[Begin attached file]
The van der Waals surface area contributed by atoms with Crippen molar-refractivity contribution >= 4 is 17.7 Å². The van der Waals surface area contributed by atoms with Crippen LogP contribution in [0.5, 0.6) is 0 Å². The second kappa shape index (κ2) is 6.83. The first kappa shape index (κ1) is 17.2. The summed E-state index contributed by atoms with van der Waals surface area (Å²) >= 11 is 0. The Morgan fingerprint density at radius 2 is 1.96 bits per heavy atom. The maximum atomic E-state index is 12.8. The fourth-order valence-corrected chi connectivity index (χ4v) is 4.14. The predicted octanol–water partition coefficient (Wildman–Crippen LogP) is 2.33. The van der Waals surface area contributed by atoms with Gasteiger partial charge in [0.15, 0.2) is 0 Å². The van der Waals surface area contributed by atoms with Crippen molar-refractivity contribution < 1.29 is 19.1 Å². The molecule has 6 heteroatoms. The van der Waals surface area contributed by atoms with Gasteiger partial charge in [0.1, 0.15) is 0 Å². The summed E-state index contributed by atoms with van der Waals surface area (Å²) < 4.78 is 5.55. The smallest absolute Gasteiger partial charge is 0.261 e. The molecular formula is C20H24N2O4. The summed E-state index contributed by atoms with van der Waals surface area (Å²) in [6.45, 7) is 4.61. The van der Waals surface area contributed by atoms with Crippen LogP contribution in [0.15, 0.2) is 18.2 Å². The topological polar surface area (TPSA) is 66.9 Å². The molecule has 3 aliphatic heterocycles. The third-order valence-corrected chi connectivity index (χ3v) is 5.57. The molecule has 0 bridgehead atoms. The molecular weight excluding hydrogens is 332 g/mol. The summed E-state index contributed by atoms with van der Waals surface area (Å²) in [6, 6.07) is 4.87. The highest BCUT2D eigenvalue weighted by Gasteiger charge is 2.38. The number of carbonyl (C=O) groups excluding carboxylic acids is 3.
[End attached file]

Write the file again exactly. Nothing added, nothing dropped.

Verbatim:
The van der Waals surface area contributed by atoms with Crippen molar-refractivity contribution >= 4 is 17.7 Å². The van der Waals surface area contributed by atoms with Crippen LogP contribution in [0.5, 0.6) is 0 Å². The second kappa shape index (κ2) is 6.83. The first kappa shape index (κ1) is 17.2. The summed E-state index contributed by atoms with van der Waals surface area (Å²) >= 11 is 0. The Morgan fingerprint density at radius 2 is 1.96 bits per heavy atom. The maximum atomic E-state index is 12.8. The fourth-order valence-corrected chi connectivity index (χ4v) is 4.14. The predicted octanol–water partition coefficient (Wildman–Crippen LogP) is 2.33. The van der Waals surface area contributed by atoms with Gasteiger partial charge in [0.15, 0.2) is 0 Å². The van der Waals surface area contributed by atoms with Crippen molar-refractivity contribution < 1.29 is 19.1 Å². The molecule has 6 heteroatoms. The van der Waals surface area contributed by atoms with Gasteiger partial charge in [0.1, 0.15) is 0 Å². The summed E-state index contributed by atoms with van der Waals surface area (Å²) < 4.78 is 5.55. The smallest absolute Gasteiger partial charge is 0.261 e. The molecular formula is C20H24N2O4. The summed E-state index contributed by atoms with van der Waals surface area (Å²) in [6.45, 7) is 4.61. The van der Waals surface area contributed by atoms with Crippen LogP contribution in [0.15, 0.2) is 18.2 Å². The topological polar surface area (TPSA) is 66.9 Å². The molecule has 3 aliphatic heterocycles. The third-order valence-corrected chi connectivity index (χ3v) is 5.57. The molecule has 0 bridgehead atoms. The molecular weight excluding hydrogens is 332 g/mol. The summed E-state index contributed by atoms with van der Waals surface area (Å²) in [6, 6.07) is 4.87. The highest BCUT2D eigenvalue weighted by Gasteiger charge is 2.38. The number of carbonyl (C=O) groups excluding carboxylic acids is 3.